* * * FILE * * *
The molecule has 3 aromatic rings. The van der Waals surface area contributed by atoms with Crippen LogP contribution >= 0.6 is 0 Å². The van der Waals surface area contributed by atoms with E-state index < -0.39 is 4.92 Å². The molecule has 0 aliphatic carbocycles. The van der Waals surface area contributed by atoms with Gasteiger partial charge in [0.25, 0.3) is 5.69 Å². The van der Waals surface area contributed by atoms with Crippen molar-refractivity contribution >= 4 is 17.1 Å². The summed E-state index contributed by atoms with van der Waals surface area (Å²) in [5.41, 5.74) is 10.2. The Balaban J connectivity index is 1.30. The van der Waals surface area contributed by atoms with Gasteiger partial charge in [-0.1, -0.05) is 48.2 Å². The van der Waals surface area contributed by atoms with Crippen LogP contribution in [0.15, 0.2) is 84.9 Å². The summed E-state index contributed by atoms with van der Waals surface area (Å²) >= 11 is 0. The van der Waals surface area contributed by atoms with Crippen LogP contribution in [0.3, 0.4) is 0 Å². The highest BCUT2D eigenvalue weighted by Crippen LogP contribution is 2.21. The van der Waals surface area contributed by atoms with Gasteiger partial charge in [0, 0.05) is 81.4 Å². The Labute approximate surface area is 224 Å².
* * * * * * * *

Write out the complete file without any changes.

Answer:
The molecule has 3 aromatic rings. The van der Waals surface area contributed by atoms with Crippen LogP contribution >= 0.6 is 0 Å². The van der Waals surface area contributed by atoms with E-state index < -0.39 is 4.92 Å². The molecule has 0 aliphatic carbocycles. The van der Waals surface area contributed by atoms with Gasteiger partial charge in [0.25, 0.3) is 5.69 Å². The van der Waals surface area contributed by atoms with Crippen molar-refractivity contribution >= 4 is 17.1 Å². The summed E-state index contributed by atoms with van der Waals surface area (Å²) in [5.41, 5.74) is 10.2. The Balaban J connectivity index is 1.30. The van der Waals surface area contributed by atoms with Gasteiger partial charge in [-0.1, -0.05) is 48.2 Å². The van der Waals surface area contributed by atoms with Crippen LogP contribution in [0.15, 0.2) is 84.9 Å². The summed E-state index contributed by atoms with van der Waals surface area (Å²) >= 11 is 0. The van der Waals surface area contributed by atoms with Crippen LogP contribution in [0.3, 0.4) is 0 Å². The highest BCUT2D eigenvalue weighted by Crippen LogP contribution is 2.21. The van der Waals surface area contributed by atoms with Gasteiger partial charge in [0, 0.05) is 81.4 Å². The Labute approximate surface area is 224 Å².